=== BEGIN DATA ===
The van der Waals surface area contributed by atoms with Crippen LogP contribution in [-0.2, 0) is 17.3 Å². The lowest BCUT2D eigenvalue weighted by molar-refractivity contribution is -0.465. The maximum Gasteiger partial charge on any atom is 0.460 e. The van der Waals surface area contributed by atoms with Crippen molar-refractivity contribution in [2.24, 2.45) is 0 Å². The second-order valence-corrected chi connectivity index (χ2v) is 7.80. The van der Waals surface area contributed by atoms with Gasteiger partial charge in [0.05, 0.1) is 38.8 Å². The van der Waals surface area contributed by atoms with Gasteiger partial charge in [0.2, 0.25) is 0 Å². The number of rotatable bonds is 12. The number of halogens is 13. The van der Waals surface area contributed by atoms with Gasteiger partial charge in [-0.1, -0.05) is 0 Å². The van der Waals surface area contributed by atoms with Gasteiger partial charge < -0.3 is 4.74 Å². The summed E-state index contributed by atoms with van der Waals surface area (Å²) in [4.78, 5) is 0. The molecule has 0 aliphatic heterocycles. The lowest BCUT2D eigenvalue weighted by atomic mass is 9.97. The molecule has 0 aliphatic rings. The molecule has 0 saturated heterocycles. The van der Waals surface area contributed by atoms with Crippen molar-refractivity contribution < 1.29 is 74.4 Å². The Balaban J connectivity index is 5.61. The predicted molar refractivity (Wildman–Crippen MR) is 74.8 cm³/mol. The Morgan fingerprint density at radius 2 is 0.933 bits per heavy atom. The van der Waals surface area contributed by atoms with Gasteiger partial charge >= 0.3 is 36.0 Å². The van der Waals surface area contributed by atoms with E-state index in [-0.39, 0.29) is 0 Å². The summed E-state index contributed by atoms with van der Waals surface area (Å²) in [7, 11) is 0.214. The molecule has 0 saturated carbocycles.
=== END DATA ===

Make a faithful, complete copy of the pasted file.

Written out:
The van der Waals surface area contributed by atoms with Crippen LogP contribution in [-0.2, 0) is 17.3 Å². The lowest BCUT2D eigenvalue weighted by molar-refractivity contribution is -0.465. The maximum Gasteiger partial charge on any atom is 0.460 e. The van der Waals surface area contributed by atoms with Crippen molar-refractivity contribution in [2.24, 2.45) is 0 Å². The second-order valence-corrected chi connectivity index (χ2v) is 7.80. The van der Waals surface area contributed by atoms with Gasteiger partial charge in [0.05, 0.1) is 38.8 Å². The van der Waals surface area contributed by atoms with Gasteiger partial charge in [0.2, 0.25) is 0 Å². The number of rotatable bonds is 12. The number of halogens is 13. The van der Waals surface area contributed by atoms with Gasteiger partial charge in [-0.1, -0.05) is 0 Å². The van der Waals surface area contributed by atoms with Gasteiger partial charge < -0.3 is 4.74 Å². The summed E-state index contributed by atoms with van der Waals surface area (Å²) in [4.78, 5) is 0. The molecule has 0 aliphatic heterocycles. The lowest BCUT2D eigenvalue weighted by atomic mass is 9.97. The molecule has 0 aliphatic rings. The molecule has 0 saturated heterocycles. The van der Waals surface area contributed by atoms with Crippen molar-refractivity contribution < 1.29 is 74.4 Å². The Balaban J connectivity index is 5.61. The predicted molar refractivity (Wildman–Crippen MR) is 74.8 cm³/mol. The Morgan fingerprint density at radius 2 is 0.933 bits per heavy atom. The van der Waals surface area contributed by atoms with Gasteiger partial charge >= 0.3 is 36.0 Å². The van der Waals surface area contributed by atoms with E-state index in [-0.39, 0.29) is 0 Å². The summed E-state index contributed by atoms with van der Waals surface area (Å²) in [7, 11) is 0.214. The molecule has 0 saturated carbocycles.